Wet Dewaxing

SRS’ dewaxing unit utlizes the same process as the degumming unit. See SRS’ degumming process technology  This system is used to remove the wax that is commonly found in corn oil.  During ethanol production, ten percent of the residual byproduct is corn oil.  The problem with this corn oil is it is very high in FFA (Free Fatty Acids) and needs to be pretreated. Read more about SRS’ pretreatment system

SRS employs a dewaxing process that is a non acidic water based process.

Advantages of our system:

  • Minimal yield loss (Typically 1/2 – 1%)
  • Uses no chemicals
  • Organic process
Some vegetable oils, such as sunflower or corn oil,contain waxes which crystallize at lower temperatures and result in turbidity in the oil. Wet winterization in combination with neutralization is suitable for removing these waxes.
The crude oil is initially neutralized, meaning that, in order to condition the gums, an acid is initially added and the free fatty winterization acids are then neutralized with caustic soda. After the soapstock is separated in the first separator, the oil is conveyed to the actual Winterizing stage.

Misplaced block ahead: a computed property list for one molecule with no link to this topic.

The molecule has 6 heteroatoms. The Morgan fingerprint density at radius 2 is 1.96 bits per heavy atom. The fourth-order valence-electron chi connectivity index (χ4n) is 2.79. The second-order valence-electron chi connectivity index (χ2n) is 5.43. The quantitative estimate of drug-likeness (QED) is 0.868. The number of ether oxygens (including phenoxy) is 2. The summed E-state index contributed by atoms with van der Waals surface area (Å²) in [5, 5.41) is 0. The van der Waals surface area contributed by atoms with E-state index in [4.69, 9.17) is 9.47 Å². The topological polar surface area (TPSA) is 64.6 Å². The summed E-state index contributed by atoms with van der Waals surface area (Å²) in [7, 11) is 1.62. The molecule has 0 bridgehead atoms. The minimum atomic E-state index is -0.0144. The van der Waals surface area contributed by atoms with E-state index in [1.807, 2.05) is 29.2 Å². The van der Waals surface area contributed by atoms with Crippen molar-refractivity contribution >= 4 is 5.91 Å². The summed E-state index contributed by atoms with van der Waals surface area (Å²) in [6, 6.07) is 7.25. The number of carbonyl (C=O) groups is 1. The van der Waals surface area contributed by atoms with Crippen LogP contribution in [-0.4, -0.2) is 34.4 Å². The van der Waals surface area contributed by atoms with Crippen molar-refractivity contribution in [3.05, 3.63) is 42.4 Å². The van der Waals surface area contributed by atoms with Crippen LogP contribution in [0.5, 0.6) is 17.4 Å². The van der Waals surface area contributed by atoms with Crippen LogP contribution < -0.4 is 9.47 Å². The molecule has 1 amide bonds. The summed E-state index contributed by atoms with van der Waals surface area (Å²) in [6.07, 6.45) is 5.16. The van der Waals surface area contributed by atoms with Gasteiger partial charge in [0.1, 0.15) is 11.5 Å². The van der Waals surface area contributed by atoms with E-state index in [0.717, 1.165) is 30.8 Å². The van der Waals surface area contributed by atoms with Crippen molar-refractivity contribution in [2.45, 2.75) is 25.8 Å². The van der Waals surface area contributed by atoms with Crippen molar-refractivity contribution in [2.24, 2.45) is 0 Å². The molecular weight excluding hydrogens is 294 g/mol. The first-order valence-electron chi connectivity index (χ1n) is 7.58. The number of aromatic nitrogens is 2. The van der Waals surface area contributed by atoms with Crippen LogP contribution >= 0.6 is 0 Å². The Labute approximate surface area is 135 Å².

A small quantity of caustic soda is again added in order to set a specific residual soap content in the oil. This soap is subsequently required as a wetting agent during crystallization in order to bind the waxes to water. After mixing of caustic and oil, the product is cooled to the crystallization temperature. Wax crystals form in two to four crystallization tanks connected together. Due to the soap in the oil, these wax crystals bind to the water, which is added to the crystallizers.
In order to reduce the viscosity, the oil is carefully heated and conveyed to a separator which continuously separates the waxy water. The oil is washed again in order to further reduce the residual soap content.  For this purpose, the oil is heated, the corresponding quantity of hot water is added; after intensive mixing, it is separated in a further separator. Vacuum drying then takes place.